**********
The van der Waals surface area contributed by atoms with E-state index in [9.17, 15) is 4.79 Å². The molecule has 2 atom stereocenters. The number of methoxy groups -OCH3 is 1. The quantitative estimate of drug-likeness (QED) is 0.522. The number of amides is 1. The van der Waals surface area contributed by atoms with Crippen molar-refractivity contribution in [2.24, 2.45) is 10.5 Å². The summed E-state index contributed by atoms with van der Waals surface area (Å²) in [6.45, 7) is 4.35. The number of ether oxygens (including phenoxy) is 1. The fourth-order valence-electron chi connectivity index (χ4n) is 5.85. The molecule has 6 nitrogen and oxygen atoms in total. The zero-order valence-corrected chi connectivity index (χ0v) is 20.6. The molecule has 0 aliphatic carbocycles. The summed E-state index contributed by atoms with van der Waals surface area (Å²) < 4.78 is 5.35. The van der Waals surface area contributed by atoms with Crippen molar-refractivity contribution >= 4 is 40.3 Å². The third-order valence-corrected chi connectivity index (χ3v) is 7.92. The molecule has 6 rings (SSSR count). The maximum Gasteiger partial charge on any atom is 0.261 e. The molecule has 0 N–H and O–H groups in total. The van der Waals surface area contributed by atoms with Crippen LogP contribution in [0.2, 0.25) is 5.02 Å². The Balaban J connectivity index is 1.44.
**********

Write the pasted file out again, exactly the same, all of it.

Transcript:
The van der Waals surface area contributed by atoms with E-state index in [9.17, 15) is 4.79 Å². The molecule has 2 atom stereocenters. The number of methoxy groups -OCH3 is 1. The quantitative estimate of drug-likeness (QED) is 0.522. The number of amides is 1. The van der Waals surface area contributed by atoms with Crippen molar-refractivity contribution in [2.24, 2.45) is 10.5 Å². The summed E-state index contributed by atoms with van der Waals surface area (Å²) in [6.45, 7) is 4.35. The number of ether oxygens (including phenoxy) is 1. The fourth-order valence-electron chi connectivity index (χ4n) is 5.85. The molecule has 6 nitrogen and oxygen atoms in total. The zero-order valence-corrected chi connectivity index (χ0v) is 20.6. The molecule has 0 aliphatic carbocycles. The summed E-state index contributed by atoms with van der Waals surface area (Å²) < 4.78 is 5.35. The van der Waals surface area contributed by atoms with Crippen molar-refractivity contribution >= 4 is 40.3 Å². The third-order valence-corrected chi connectivity index (χ3v) is 7.92. The molecule has 6 rings (SSSR count). The maximum Gasteiger partial charge on any atom is 0.261 e. The molecule has 0 N–H and O–H groups in total. The van der Waals surface area contributed by atoms with Crippen LogP contribution in [0.2, 0.25) is 5.02 Å². The Balaban J connectivity index is 1.44.